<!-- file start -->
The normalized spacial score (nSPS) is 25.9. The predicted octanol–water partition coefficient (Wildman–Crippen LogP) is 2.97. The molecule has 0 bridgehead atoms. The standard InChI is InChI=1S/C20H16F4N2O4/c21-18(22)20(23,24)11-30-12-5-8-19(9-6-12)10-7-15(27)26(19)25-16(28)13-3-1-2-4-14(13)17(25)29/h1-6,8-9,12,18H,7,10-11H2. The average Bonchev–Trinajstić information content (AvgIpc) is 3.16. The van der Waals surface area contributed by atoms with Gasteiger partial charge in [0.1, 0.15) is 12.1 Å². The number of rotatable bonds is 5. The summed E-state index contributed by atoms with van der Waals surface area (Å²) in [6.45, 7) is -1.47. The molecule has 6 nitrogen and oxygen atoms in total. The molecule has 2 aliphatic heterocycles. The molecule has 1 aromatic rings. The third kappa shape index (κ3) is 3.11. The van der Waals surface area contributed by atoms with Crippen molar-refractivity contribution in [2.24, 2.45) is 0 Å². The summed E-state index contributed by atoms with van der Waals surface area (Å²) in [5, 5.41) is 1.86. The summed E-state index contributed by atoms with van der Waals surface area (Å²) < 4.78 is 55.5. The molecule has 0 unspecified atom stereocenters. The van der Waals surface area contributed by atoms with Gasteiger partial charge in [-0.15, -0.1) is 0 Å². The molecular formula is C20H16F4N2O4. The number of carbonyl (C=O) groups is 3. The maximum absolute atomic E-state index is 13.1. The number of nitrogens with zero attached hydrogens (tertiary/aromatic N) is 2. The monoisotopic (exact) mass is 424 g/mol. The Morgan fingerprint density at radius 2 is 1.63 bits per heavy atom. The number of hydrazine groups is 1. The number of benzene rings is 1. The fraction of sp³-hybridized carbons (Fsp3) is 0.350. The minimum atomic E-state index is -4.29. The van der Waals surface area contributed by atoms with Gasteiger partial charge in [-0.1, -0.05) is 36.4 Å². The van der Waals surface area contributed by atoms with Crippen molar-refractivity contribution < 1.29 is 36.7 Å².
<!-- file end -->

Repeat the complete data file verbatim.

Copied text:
The normalized spacial score (nSPS) is 25.9. The predicted octanol–water partition coefficient (Wildman–Crippen LogP) is 2.97. The molecule has 0 bridgehead atoms. The standard InChI is InChI=1S/C20H16F4N2O4/c21-18(22)20(23,24)11-30-12-5-8-19(9-6-12)10-7-15(27)26(19)25-16(28)13-3-1-2-4-14(13)17(25)29/h1-6,8-9,12,18H,7,10-11H2. The average Bonchev–Trinajstić information content (AvgIpc) is 3.16. The van der Waals surface area contributed by atoms with Gasteiger partial charge in [0.1, 0.15) is 12.1 Å². The number of rotatable bonds is 5. The summed E-state index contributed by atoms with van der Waals surface area (Å²) in [6.45, 7) is -1.47. The molecule has 6 nitrogen and oxygen atoms in total. The molecule has 2 aliphatic heterocycles. The molecule has 1 aromatic rings. The third kappa shape index (κ3) is 3.11. The van der Waals surface area contributed by atoms with Crippen molar-refractivity contribution in [2.24, 2.45) is 0 Å². The summed E-state index contributed by atoms with van der Waals surface area (Å²) in [5, 5.41) is 1.86. The summed E-state index contributed by atoms with van der Waals surface area (Å²) < 4.78 is 55.5. The molecule has 0 unspecified atom stereocenters. The van der Waals surface area contributed by atoms with Gasteiger partial charge in [-0.15, -0.1) is 0 Å². The molecular formula is C20H16F4N2O4. The number of carbonyl (C=O) groups is 3. The maximum absolute atomic E-state index is 13.1. The number of nitrogens with zero attached hydrogens (tertiary/aromatic N) is 2. The monoisotopic (exact) mass is 424 g/mol. The Morgan fingerprint density at radius 2 is 1.63 bits per heavy atom. The number of hydrazine groups is 1. The number of benzene rings is 1. The fraction of sp³-hybridized carbons (Fsp3) is 0.350. The minimum atomic E-state index is -4.29. The van der Waals surface area contributed by atoms with Gasteiger partial charge in [-0.1, -0.05) is 36.4 Å². The van der Waals surface area contributed by atoms with Crippen molar-refractivity contribution < 1.29 is 36.7 Å².